The Grand Recount

Voting_in_Hackney Brad Bennion

Although election day in the U.S. has come and gone, uncertainty over the election’s results is beginning to mount. Following Donald Trump’s surprising victory, experts from the National Voting Rights Institute noticed a peculiar trend—Trump performed significantly better in Wisconsin counties that used electronic voting systems. Furthermore, in Michigan and Pennsylvania, an increasing number of blanks ballots were being received by voting authorities. Meanwhile, Hillary Clinton’s popular vote lead has continued to climb, such that she now leads by roughly 2.5 million votes. Driven by these anomalies, a group of experts demanded that an immediate audit of Pennsylvania, Wisconsin and Michigan be conducted.

On Nov. 26, Clinton’s campaign decided to support these efforts in Wisconsin.

In the United States, voting regulations stipulate that recounts can only be requested by those who appeared on the presidential ballot. Notorious for her willingness to fight for social justice, Jill Stein of the Green Party chose to spearhead the movement. Thus far, Stein has raised nearly $6.5 million for the efforts (a live view can be found here), which funded the $3.5 million in fees required for the recount in Wisconsin. Despite her success, Stein is facing tremendous hurdles in Michigan and Pennsylvania.

Pennsylvania:

Although each state participates in the electoral college system, there is a huge amount of freedom allotted to each state with regards to election guidelines. Recounts fall into this category. In Pennsylvania, the “automatic trigger” for a statewide recount is a margin of 0.5 percent. With approximately 5 million PA voters this year, that margin is equivalent to 30,000 votes. Earlier this week, Philadelphia finished counting its votes, which included absentee ballots that were impossible to count earlier. Once these additional votes were accounted for, the gap between Clinton and Trump lessened to 46,000 votes, which is a difference of 0.8 percent. In other words, voting officials in Pennsylvania are arguing over a margin of 16,000 votes. Nonetheless, Jill Stein is continuing to urge authorities to conduct a recount of these votes. As Politico reported, “To initiate a statewide recount…the Stein campaign must sufficiently prove that there was a strong probability of election fraud in Pennsylvania.” While her lawyers appeared in court on Monday, questions regarding the appeal’s submission date are being raised. Therefore, it appears unlikely that Pennsylvania will approve Stein’s request to recount votes state-wide.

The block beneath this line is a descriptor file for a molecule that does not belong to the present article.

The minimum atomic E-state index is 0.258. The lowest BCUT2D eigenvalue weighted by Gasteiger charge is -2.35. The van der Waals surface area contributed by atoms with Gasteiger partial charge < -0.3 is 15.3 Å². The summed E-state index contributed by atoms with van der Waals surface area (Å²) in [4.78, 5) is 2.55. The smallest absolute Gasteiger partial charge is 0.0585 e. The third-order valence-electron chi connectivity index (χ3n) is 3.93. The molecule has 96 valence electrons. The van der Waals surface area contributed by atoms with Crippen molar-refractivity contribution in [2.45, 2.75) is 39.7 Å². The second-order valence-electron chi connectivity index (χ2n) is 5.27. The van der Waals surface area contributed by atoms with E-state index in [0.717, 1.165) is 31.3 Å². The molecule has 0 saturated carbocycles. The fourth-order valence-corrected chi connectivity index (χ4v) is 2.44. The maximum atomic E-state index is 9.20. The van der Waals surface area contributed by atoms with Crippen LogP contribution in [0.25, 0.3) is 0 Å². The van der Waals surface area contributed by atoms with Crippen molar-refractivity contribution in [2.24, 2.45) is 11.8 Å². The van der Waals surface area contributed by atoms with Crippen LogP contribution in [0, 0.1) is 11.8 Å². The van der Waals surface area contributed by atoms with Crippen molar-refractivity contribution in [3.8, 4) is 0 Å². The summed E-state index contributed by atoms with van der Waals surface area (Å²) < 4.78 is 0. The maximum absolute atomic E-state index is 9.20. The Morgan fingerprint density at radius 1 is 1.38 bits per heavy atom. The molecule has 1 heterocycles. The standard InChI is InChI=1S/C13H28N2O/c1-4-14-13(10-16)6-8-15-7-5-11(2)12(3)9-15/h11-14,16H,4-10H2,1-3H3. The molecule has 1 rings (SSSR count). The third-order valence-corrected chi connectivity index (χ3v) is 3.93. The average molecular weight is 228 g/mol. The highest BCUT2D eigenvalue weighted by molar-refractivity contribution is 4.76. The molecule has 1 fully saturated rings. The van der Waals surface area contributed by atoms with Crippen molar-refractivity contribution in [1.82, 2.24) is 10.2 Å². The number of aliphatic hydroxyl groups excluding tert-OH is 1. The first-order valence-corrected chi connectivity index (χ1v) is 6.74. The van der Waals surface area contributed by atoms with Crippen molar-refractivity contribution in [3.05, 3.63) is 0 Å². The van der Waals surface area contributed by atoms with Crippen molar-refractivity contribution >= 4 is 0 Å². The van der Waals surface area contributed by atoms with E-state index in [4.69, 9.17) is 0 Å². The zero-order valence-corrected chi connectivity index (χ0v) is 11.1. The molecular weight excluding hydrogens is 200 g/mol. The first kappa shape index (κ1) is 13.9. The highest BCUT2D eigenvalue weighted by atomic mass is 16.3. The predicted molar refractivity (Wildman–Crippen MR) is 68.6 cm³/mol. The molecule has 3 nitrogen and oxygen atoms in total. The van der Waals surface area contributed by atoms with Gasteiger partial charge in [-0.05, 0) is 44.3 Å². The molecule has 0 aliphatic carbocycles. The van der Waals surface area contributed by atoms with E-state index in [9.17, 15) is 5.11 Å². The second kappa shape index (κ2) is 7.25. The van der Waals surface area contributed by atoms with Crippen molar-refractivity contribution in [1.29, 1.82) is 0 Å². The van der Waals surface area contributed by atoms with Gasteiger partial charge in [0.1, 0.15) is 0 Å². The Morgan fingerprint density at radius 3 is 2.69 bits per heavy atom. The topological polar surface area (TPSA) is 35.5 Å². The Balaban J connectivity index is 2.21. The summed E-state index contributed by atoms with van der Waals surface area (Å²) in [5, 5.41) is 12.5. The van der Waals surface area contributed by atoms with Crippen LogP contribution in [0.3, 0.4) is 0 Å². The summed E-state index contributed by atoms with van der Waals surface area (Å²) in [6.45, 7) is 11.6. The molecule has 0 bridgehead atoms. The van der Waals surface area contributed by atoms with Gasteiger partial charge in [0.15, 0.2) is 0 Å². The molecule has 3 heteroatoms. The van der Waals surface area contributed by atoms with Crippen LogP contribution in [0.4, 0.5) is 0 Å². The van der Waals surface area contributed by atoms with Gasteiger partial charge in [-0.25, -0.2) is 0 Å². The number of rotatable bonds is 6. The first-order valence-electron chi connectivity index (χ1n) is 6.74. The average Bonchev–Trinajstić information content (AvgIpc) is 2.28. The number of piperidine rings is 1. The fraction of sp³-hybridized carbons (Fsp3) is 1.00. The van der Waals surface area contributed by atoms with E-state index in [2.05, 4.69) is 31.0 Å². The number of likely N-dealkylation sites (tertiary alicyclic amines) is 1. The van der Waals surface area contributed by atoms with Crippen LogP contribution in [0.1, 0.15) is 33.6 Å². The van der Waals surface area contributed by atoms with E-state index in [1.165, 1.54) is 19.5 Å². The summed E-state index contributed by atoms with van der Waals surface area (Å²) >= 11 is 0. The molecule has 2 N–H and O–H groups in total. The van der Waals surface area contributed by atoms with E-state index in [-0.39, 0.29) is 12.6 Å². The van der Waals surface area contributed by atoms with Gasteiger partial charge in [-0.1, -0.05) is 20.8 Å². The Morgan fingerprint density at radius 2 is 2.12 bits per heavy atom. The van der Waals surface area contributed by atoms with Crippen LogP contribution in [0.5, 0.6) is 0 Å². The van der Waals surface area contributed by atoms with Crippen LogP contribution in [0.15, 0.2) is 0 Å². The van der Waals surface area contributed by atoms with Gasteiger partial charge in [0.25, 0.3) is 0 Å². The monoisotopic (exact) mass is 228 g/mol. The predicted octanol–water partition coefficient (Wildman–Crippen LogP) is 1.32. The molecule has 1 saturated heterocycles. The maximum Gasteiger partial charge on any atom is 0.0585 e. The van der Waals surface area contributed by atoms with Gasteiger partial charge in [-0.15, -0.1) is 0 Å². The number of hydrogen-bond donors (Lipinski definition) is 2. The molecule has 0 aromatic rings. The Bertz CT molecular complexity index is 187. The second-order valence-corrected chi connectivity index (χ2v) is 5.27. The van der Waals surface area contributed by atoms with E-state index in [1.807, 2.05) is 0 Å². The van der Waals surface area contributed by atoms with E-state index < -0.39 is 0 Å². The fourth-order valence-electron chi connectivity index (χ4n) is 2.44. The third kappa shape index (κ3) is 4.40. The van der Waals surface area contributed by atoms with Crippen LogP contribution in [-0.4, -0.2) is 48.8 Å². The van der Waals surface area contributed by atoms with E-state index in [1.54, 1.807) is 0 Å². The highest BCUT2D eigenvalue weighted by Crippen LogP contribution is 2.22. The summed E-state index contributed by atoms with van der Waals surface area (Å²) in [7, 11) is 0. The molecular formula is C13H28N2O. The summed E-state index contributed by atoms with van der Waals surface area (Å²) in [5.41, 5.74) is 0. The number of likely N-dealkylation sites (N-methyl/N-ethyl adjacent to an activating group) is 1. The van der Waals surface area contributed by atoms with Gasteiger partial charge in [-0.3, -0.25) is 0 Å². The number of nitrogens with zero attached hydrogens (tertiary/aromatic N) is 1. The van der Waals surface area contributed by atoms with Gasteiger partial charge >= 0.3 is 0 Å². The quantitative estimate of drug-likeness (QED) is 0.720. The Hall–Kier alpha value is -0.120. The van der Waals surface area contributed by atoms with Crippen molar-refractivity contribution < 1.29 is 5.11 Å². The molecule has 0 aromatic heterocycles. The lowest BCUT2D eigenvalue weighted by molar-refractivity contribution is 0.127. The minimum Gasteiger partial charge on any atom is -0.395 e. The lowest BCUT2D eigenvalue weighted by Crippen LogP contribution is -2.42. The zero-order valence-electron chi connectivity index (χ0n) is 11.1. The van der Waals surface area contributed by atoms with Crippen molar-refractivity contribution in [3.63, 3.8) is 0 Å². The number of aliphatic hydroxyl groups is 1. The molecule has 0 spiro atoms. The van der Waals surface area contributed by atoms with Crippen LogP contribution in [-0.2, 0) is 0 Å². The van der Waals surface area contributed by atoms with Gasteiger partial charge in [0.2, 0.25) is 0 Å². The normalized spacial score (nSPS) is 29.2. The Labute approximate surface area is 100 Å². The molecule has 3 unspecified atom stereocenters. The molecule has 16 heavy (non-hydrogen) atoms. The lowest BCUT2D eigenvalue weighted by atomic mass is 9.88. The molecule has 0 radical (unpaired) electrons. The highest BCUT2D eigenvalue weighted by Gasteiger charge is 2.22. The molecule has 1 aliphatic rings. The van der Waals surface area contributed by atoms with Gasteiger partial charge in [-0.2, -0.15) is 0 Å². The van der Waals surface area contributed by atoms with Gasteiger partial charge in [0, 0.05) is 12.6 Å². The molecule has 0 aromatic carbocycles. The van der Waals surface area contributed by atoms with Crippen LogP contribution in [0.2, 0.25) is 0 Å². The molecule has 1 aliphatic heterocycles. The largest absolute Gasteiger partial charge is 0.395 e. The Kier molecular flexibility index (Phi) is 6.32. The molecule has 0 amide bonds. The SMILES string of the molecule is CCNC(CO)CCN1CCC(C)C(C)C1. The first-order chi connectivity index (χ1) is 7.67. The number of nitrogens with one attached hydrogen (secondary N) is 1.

Michigan:

Similar to Pennsylvania, Michigan has represented an enormous challenge for Stein’s movement. On Monday, efforts to recount votes were halted by a court following an appeal filed by Trump’s campaign. Michigan, which recently certified Trump as the winner with a mere 10,000 votes more than Clinton, has been a target of Stein’s campaign. Although a reversal of the state wouldn’t change the election’s outcome, it would be a significant blow to Trump. However, according to the Daily Dot, “Under Michigan law, the recount is halted until the Board…resolves the objection. […] If the board adopts the objection, the recount would be ended.” Trump’s complaint, which asserts that Stein is putting Michigan at risk of not having its votes counted, actually has significant legal footing. With the Electoral College voting on Dec. 19, state officials would have relatively little time to recount the votes. And herein lies the problem—state officials in Pennsylvania and Michigan are worried about cost and timeframe. When the electoral college meets, each state needs to present their certified results, which are reported by Dec. 12. If certified results are not reported, then the entire state cannot be included. This could create political upheaval in Michigan, which is something that voting officials will likely be wary of when considering Stein’s request.

Wisconsin

Perhaps the only state receptive of the recount movement, Wisconsin has already begun efforts to recount votes from the 2016 election. As the New York Times reported, “For the next 12 days, election officials across all 72 counties in Wisconsin will work days, nights and weekends to recount nearly three million ballots.” Joining this effort is Clinton, who declared support on Wednesday, Nov. 30. While one Dane County circuit court in Wisconsin denied Stein’s request to have all ballots recounted exclusively by hand, the efforts will continue unabated. Nonetheless, it’s highly unlikely that the decision will be reversed in a state that Trump won by 22,000 votes. According to the lead lawyer for Clinton, Marc Elias, there has never been a successful overturn of a lead that significant. Officials in Wisconsin will have less than two weeks to report their findings.

Indeed, while Wisconsin has agreed to allocate resources toward recounting the votes, the likelihood that Michigan and Pennsylvania will join suit is unlikely. Moreover, as Clinton’s own lawyer for the case admitted, the chance of overturning the election is quite slim. Trump’s campaign, which reacted furiously to the recount announcement, has accused those involved of being “crybabies.” Yet, this brings about a curious question: if the roles were reversed, would Trump simply accept the results of the election? Admittedly, Trump himself stated that he wouldn’t accept the outcome of the election if Clinton won. Stein hopes to capitalize on this question; however, with the Dec. 12 deadline looming, the odds of reversing the 2016 election results are becoming increasingly unlikely.